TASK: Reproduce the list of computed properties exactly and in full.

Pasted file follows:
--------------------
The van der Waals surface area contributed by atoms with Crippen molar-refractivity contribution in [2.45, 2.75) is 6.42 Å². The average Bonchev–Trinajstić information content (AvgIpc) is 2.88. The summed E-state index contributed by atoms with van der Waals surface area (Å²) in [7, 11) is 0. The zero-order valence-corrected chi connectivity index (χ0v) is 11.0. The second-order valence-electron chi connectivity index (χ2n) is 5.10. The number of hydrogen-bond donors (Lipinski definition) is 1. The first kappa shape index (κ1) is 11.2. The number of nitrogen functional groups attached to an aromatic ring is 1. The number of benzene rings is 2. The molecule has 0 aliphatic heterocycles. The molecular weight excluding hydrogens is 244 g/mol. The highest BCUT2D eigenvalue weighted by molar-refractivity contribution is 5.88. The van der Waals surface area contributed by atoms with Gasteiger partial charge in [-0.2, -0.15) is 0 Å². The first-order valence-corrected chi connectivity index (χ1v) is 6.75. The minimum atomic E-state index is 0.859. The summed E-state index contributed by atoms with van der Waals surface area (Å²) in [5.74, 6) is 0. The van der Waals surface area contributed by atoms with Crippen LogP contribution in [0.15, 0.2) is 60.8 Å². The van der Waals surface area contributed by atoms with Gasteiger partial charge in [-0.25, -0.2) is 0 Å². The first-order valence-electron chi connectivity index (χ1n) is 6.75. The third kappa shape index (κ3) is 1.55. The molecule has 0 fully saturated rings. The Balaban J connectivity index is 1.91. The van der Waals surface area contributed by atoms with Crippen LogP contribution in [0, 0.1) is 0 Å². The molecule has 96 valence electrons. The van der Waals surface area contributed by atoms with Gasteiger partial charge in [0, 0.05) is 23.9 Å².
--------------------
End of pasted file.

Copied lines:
The van der Waals surface area contributed by atoms with Crippen molar-refractivity contribution in [2.45, 2.75) is 6.42 Å². The average Bonchev–Trinajstić information content (AvgIpc) is 2.88. The summed E-state index contributed by atoms with van der Waals surface area (Å²) in [7, 11) is 0. The zero-order valence-corrected chi connectivity index (χ0v) is 11.0. The second-order valence-electron chi connectivity index (χ2n) is 5.10. The number of hydrogen-bond donors (Lipinski definition) is 1. The first kappa shape index (κ1) is 11.2. The number of nitrogen functional groups attached to an aromatic ring is 1. The number of benzene rings is 2. The molecule has 0 aliphatic heterocycles. The molecular weight excluding hydrogens is 244 g/mol. The highest BCUT2D eigenvalue weighted by molar-refractivity contribution is 5.88. The van der Waals surface area contributed by atoms with Gasteiger partial charge in [-0.2, -0.15) is 0 Å². The first-order valence-corrected chi connectivity index (χ1v) is 6.75. The minimum atomic E-state index is 0.859. The summed E-state index contributed by atoms with van der Waals surface area (Å²) in [5.74, 6) is 0. The van der Waals surface area contributed by atoms with Crippen LogP contribution in [0.15, 0.2) is 60.8 Å². The van der Waals surface area contributed by atoms with Gasteiger partial charge in [-0.25, -0.2) is 0 Å². The first-order valence-electron chi connectivity index (χ1n) is 6.75. The third kappa shape index (κ3) is 1.55. The molecule has 0 fully saturated rings. The Balaban J connectivity index is 1.91. The van der Waals surface area contributed by atoms with Crippen LogP contribution in [0, 0.1) is 0 Å². The molecule has 96 valence electrons. The van der Waals surface area contributed by atoms with Gasteiger partial charge in [0, 0.05) is 23.9 Å².